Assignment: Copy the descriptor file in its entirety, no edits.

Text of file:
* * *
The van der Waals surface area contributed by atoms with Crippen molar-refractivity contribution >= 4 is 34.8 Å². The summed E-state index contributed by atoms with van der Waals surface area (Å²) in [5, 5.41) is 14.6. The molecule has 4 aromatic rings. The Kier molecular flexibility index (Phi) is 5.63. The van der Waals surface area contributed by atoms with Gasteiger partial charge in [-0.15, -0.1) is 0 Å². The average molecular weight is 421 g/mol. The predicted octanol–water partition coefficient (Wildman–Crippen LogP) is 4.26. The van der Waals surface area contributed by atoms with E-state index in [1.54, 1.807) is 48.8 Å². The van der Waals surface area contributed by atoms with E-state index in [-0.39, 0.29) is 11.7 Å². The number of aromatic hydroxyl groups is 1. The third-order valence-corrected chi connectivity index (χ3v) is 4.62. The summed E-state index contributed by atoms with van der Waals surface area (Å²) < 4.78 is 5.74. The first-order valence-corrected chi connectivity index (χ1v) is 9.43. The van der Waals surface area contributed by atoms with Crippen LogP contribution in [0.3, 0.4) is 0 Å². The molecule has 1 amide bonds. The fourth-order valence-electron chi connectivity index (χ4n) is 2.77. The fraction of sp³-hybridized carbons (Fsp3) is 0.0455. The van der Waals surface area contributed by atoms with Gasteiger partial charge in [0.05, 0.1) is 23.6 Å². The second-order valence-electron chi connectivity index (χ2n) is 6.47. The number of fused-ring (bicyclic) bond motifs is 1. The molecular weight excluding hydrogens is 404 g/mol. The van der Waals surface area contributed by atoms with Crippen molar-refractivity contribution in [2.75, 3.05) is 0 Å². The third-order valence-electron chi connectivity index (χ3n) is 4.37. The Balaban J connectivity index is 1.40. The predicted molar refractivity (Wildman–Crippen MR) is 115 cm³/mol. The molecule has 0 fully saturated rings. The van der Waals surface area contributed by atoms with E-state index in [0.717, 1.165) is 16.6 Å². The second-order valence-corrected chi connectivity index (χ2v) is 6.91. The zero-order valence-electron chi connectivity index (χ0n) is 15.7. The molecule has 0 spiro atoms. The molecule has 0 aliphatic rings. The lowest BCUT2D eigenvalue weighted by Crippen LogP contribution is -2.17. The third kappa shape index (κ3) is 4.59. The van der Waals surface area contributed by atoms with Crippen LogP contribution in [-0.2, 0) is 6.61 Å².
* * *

The van der Waals surface area contributed by atoms with Crippen molar-refractivity contribution >= 4 is 34.8 Å². The summed E-state index contributed by atoms with van der Waals surface area (Å²) in [5, 5.41) is 14.6. The molecule has 4 aromatic rings. The Kier molecular flexibility index (Phi) is 5.63. The van der Waals surface area contributed by atoms with Gasteiger partial charge in [-0.15, -0.1) is 0 Å². The average molecular weight is 421 g/mol. The predicted octanol–water partition coefficient (Wildman–Crippen LogP) is 4.26. The van der Waals surface area contributed by atoms with E-state index in [1.54, 1.807) is 48.8 Å². The van der Waals surface area contributed by atoms with E-state index in [-0.39, 0.29) is 11.7 Å². The number of aromatic hydroxyl groups is 1. The third-order valence-corrected chi connectivity index (χ3v) is 4.62. The summed E-state index contributed by atoms with van der Waals surface area (Å²) < 4.78 is 5.74. The first-order valence-corrected chi connectivity index (χ1v) is 9.43. The van der Waals surface area contributed by atoms with Crippen LogP contribution in [0.3, 0.4) is 0 Å². The molecule has 1 amide bonds. The fourth-order valence-electron chi connectivity index (χ4n) is 2.77. The fraction of sp³-hybridized carbons (Fsp3) is 0.0455. The van der Waals surface area contributed by atoms with Gasteiger partial charge in [0.05, 0.1) is 23.6 Å². The second-order valence-electron chi connectivity index (χ2n) is 6.47. The number of fused-ring (bicyclic) bond motifs is 1. The molecular weight excluding hydrogens is 404 g/mol. The van der Waals surface area contributed by atoms with Crippen molar-refractivity contribution in [2.75, 3.05) is 0 Å². The third-order valence-electron chi connectivity index (χ3n) is 4.37. The Balaban J connectivity index is 1.40. The predicted molar refractivity (Wildman–Crippen MR) is 115 cm³/mol. The molecule has 0 fully saturated rings. The van der Waals surface area contributed by atoms with E-state index in [0.717, 1.165) is 16.6 Å². The second-order valence-corrected chi connectivity index (χ2v) is 6.91. The zero-order valence-electron chi connectivity index (χ0n) is 15.7. The molecule has 0 spiro atoms. The molecule has 0 aliphatic rings. The lowest BCUT2D eigenvalue weighted by Crippen LogP contribution is -2.17. The third kappa shape index (κ3) is 4.59. The van der Waals surface area contributed by atoms with Crippen LogP contribution in [-0.2, 0) is 6.61 Å².